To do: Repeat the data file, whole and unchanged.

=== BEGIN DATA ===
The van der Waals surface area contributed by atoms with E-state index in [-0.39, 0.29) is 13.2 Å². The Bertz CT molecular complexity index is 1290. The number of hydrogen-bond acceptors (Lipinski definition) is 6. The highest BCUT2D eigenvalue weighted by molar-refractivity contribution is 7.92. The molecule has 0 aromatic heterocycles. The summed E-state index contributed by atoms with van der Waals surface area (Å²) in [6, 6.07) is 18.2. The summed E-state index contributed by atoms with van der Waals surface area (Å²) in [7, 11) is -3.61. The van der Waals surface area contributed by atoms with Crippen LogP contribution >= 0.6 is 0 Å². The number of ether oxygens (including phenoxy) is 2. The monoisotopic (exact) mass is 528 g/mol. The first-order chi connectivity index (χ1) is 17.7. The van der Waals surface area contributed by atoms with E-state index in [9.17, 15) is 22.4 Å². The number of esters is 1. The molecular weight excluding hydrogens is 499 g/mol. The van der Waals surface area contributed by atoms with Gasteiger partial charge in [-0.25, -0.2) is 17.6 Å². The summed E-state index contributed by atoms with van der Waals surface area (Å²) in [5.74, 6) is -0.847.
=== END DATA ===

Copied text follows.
The van der Waals surface area contributed by atoms with E-state index in [-0.39, 0.29) is 13.2 Å². The Bertz CT molecular complexity index is 1290. The number of hydrogen-bond acceptors (Lipinski definition) is 6. The highest BCUT2D eigenvalue weighted by molar-refractivity contribution is 7.92. The molecule has 0 aromatic heterocycles. The summed E-state index contributed by atoms with van der Waals surface area (Å²) in [6, 6.07) is 18.2. The summed E-state index contributed by atoms with van der Waals surface area (Å²) in [7, 11) is -3.61. The van der Waals surface area contributed by atoms with Crippen LogP contribution >= 0.6 is 0 Å². The number of ether oxygens (including phenoxy) is 2. The monoisotopic (exact) mass is 528 g/mol. The first-order chi connectivity index (χ1) is 17.7. The van der Waals surface area contributed by atoms with E-state index in [9.17, 15) is 22.4 Å². The number of esters is 1. The molecular weight excluding hydrogens is 499 g/mol. The van der Waals surface area contributed by atoms with Gasteiger partial charge in [-0.25, -0.2) is 17.6 Å². The summed E-state index contributed by atoms with van der Waals surface area (Å²) in [5.74, 6) is -0.847.